CO2 reduction intermediates with in-situ SFG spectroelectrochemistry
Gaia Neri a, Paul Donaldson b, Gilberto Teobaldi b, Alexander J Cowan a
a Department of Chemistry, University of Liverpool, Crown Street, Liverpool, Liverpool, United Kingdom
b Science and Technology Facilities Council, Rutherford Appleton Laboratory, Harwell Oxford, Didcot, OX11 0QX
Poster, Gaia Neri, 006
Publication date: 7th June 2020
ePoster: 

Research into new, efficient catalysts for the electrochemical reduction of CO to fuels is a major challenge in the field of renewable energy. Study of the mechanisms of electrocatalysis is key in order to rationally modify catalysts to improve their performance, however the complicated nature of the double layer and the surface interactions involved during catalysis make these studies challenging.

Vibrational sum frequency generation (VSFG) spectroscopy is a powerful technique, as it is intrinsically surface specific, and allows detection of surface species in submonolayer concentrations. We have successfully applied this technique to the study of a few well-known group 6 and 7 molecular catalysts for electrochemical CO2 reduction.

Mo(bpy)(CO)4 is an efficient CO2 reduction homogeneous electrocatalyst.1,2 It has been found that the onset for catalysis is highly dependent on the working electrode material, with CO2 reduction on Au occurring ca. 300 mV earlier than on Pt and GCE. We have investigated the mechanism of CO2 reduction by Mo(bpy)(CO)4 on Au and Pt electrodes using in situ VSFG spectroelectrochemistry (SEC-VSFG).3 The technique is highly surface selective, allowing the identification of species forming at the electrochemical interface during CV measurements. Our results indicate that on Au the active catalyst is formed via a second pathway following the formation of the intermediate [Mo(bpy)(CO)4]•-, and that the degree of interaction of [Mo(bpy)(CO)4]•- and the electrode material is the controlling factor for enabling the lower energy pathway. Our study demonstrates the viability of Mo(bpy)(CO)4 and analogue group 6 complexes as efficient CO2 reduction catalysts, by careful modification of the reaction conditions such as electrode material, solvent and electrolyte salt.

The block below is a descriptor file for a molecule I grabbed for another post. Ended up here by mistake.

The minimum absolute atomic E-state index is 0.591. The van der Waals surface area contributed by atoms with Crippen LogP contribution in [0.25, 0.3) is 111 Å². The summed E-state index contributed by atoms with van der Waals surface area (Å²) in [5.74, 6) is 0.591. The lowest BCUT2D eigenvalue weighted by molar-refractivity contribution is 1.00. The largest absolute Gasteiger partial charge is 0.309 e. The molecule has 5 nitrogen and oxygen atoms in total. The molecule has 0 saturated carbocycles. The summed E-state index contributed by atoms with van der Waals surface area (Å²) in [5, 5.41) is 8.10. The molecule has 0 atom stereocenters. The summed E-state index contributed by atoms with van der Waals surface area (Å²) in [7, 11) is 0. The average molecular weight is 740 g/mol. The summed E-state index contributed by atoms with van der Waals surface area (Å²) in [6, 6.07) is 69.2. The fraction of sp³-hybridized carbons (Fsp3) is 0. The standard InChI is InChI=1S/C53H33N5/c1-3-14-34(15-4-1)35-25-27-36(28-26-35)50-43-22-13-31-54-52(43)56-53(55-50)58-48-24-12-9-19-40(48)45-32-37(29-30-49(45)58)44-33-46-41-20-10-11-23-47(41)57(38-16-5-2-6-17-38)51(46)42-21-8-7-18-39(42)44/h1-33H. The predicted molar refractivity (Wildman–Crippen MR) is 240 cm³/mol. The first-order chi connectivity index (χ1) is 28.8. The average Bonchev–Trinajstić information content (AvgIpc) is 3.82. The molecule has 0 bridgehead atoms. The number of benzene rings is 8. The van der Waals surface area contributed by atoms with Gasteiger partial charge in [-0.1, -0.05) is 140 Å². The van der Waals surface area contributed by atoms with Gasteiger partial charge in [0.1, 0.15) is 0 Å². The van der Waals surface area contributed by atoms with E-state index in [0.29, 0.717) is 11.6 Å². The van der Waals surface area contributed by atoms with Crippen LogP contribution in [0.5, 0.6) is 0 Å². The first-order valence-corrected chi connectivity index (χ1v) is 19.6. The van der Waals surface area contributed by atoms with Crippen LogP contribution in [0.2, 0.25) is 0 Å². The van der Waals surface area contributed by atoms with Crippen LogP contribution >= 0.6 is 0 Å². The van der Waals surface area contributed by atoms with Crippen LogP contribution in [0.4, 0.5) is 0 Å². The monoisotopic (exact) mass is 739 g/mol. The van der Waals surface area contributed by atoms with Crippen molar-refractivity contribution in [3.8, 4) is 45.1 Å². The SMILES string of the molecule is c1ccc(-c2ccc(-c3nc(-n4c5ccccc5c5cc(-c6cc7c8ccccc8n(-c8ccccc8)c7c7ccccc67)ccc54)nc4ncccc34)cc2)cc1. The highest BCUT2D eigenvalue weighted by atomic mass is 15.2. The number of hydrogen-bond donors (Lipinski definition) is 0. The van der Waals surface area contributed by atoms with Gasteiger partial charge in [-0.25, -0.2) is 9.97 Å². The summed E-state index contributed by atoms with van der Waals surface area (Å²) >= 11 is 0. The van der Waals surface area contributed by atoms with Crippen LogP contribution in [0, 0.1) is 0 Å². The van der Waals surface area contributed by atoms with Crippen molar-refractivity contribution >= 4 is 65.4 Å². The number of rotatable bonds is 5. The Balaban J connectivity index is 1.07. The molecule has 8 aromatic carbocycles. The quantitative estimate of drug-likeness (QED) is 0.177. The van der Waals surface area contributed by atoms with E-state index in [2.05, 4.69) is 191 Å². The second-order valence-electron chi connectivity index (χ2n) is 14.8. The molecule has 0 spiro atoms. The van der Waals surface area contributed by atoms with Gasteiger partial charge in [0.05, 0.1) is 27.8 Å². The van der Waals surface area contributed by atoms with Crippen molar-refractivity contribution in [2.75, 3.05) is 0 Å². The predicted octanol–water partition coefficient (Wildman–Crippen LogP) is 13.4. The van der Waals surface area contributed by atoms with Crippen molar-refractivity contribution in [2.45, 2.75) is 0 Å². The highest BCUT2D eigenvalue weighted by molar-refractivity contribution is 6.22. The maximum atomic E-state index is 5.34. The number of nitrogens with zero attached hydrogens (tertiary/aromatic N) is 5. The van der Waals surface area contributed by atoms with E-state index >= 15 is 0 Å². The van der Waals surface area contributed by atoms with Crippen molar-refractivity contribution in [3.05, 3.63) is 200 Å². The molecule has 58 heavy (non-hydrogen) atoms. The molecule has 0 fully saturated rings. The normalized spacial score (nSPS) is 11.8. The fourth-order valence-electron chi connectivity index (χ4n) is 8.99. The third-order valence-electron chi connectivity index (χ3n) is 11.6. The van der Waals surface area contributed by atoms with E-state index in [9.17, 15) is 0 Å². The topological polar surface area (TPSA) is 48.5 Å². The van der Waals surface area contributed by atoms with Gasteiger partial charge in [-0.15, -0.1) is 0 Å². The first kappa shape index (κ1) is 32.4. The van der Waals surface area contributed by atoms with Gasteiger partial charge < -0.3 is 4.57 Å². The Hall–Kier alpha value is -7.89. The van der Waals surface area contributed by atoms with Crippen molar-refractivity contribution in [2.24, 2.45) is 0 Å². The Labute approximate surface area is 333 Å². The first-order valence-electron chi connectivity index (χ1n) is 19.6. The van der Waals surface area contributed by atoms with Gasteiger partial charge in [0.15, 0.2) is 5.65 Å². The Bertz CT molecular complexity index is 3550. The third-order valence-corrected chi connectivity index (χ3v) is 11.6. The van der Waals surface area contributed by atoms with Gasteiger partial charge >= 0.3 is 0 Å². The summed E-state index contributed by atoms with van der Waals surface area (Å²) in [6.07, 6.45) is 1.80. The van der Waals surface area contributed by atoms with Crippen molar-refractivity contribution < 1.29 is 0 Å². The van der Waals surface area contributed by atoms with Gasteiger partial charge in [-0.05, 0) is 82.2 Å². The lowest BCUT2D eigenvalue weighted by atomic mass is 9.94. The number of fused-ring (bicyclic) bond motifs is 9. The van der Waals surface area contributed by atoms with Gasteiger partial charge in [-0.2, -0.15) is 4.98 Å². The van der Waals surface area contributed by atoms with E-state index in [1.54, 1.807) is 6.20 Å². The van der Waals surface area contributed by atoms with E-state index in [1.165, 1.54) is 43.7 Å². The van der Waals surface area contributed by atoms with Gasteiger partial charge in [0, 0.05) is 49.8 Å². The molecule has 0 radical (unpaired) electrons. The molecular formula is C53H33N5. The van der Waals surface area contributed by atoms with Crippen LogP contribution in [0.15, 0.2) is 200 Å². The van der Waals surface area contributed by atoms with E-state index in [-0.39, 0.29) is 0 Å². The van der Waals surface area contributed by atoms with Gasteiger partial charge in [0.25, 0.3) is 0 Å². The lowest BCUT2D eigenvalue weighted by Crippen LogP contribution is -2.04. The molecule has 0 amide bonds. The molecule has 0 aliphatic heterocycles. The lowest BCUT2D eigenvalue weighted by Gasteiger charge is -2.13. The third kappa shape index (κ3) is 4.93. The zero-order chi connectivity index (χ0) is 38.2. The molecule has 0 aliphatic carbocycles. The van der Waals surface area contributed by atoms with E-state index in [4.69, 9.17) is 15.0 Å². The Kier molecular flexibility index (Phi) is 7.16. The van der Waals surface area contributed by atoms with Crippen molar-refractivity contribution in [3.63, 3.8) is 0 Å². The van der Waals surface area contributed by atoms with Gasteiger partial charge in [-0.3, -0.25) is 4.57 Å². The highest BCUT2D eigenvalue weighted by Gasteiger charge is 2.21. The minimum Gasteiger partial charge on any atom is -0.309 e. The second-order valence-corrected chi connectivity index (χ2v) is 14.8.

Mn(bpy)(CO)3Br and its derivatives is one of the most widely studied class of catalysts due to their high selectivity for CO, high turnover frequency, ease of synthesis and low cost of the metal centre. Most studies involving these type of complexes use aprotic solvents with the addition of an acid.

The mechanism of Mn(bpy)(CO)3Br has been studied both experimentally and computationally, and two main pathways have been identified, however some of the key intermediates have not been experimentally observed. We have used SEC-VSFG to study the catalyst under operating conditions. We have studied the catalyst with a range of added acids and were able to: 1)rationalize the high selectivity of Mn(bpy)(CO)3Br towards CO, 2)observe a previously undetected reaction intermediate,4 and 3)find evidence for the much debated “dimer mechanism”.5

We would like to thank the  EPSRC (EP/K006851/1) and the STFC for their financial support.

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